Breakfast is the only restaurant daypart with sustained visit growth over the last several years and as a result, classic foodservice breakfast fare, like bacon, breakfast sandwiches, and pancakes, are also growing, reports The NPD Group, a leading global information company. Case shipments of bacon, eggs, and pancakes from broad-line distributors to foodservice outlets have increased as have servings of these foods ordered at restaurants and other foodservice outlets, according to NPD foodservice research.
Breakfast/morning meal visits grew by 5 percent in the year ending June 2015 over the same period last year when visits grew by 2 percent, reports NPD’s CREST ongoing foodservice market research. Quick-service restaurants including retail foodservice were responsible for most of the visit gains at breakfast. Lunch was up 1 percent in the period over a 2 percent decline the prior year and dinner visits were flat. Breakfast sandwiches and bacon, perennially popular grab-and-go breakfast foods, have been growing but so have other not-so-portable foods, like pancakes.
Case shipments of bacon shipped from broad-line foodservice distributors to restaurants and other foodservice outlets increased by 7 percent in the year ending June 2015 compared to year ago, finds NPD’s SupplyTrack, a monthly service that tracks every product shipped from major broad-line distributors to foodservice operators. Case shipment of eggs, the food item likely to be found in the middle of a breakfast sandwich, increased by 5 percent in the period, and case shipments of pancakes shipped to foodservice outlets also increased by 5 percent.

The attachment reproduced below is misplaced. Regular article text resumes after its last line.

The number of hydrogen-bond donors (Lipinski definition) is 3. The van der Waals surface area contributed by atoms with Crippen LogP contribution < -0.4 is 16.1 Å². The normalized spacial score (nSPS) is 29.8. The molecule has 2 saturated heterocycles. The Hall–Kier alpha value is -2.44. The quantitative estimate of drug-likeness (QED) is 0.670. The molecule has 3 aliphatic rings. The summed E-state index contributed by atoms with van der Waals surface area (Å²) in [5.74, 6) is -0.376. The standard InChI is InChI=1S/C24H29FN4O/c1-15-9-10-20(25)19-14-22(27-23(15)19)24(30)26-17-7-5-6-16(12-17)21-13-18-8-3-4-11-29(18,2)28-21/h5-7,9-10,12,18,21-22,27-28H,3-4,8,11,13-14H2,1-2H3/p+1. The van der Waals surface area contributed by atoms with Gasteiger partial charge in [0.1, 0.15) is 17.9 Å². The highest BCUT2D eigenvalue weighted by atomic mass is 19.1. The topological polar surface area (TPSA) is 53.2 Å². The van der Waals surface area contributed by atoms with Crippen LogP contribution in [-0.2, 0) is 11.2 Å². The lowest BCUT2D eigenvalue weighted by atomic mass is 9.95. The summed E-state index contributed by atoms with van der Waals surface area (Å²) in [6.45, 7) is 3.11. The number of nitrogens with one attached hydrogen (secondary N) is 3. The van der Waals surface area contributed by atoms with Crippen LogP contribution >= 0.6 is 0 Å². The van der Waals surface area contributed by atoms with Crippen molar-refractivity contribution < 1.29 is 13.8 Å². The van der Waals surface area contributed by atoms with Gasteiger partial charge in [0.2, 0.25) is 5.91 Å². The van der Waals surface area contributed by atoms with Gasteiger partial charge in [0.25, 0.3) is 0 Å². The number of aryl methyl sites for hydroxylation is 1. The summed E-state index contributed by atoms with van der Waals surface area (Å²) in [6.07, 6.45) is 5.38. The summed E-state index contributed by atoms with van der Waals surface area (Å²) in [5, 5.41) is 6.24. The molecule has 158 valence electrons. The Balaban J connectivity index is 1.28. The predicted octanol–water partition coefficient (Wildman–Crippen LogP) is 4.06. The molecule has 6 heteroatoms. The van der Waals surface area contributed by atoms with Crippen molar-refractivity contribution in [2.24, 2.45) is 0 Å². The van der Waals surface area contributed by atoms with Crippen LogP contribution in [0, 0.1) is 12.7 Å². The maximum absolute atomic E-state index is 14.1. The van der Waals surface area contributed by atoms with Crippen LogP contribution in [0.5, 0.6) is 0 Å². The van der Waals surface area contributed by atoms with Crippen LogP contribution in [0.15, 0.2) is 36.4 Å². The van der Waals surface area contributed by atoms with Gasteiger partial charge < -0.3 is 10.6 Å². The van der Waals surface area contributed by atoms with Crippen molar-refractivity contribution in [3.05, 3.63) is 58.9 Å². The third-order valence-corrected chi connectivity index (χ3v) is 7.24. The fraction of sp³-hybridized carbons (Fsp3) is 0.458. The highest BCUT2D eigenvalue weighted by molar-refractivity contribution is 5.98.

Bacon servings ordered at restaurants and foodservice outlets increased by 2 percent, which translated to a servings volume of 1.1 billion, in the year ending June 2015 compared to a year ago when servings increased by 6 percent. Breakfast sandwich servings increased by 3 percent, or a total of 3.6 billion servings, over flat growth prior year. Servings of pancakes ordered increased by 7 percent to 816 million servings in year ending June 2015 over year ago when servings were down by 4 percent, reports NPD.
“Growth at the breakfast daypart has been good for the foodservice industry and also led to an increase in distributor sales within key breakfast operator segments,” says Annie Roberts, vice president of NPD’s SupplyTrack. “As breakfast traffic continues to grow, competition in the breakfast space will require distributors, manufacturers, and operators to become innovative in providing quality and value at breakfast.”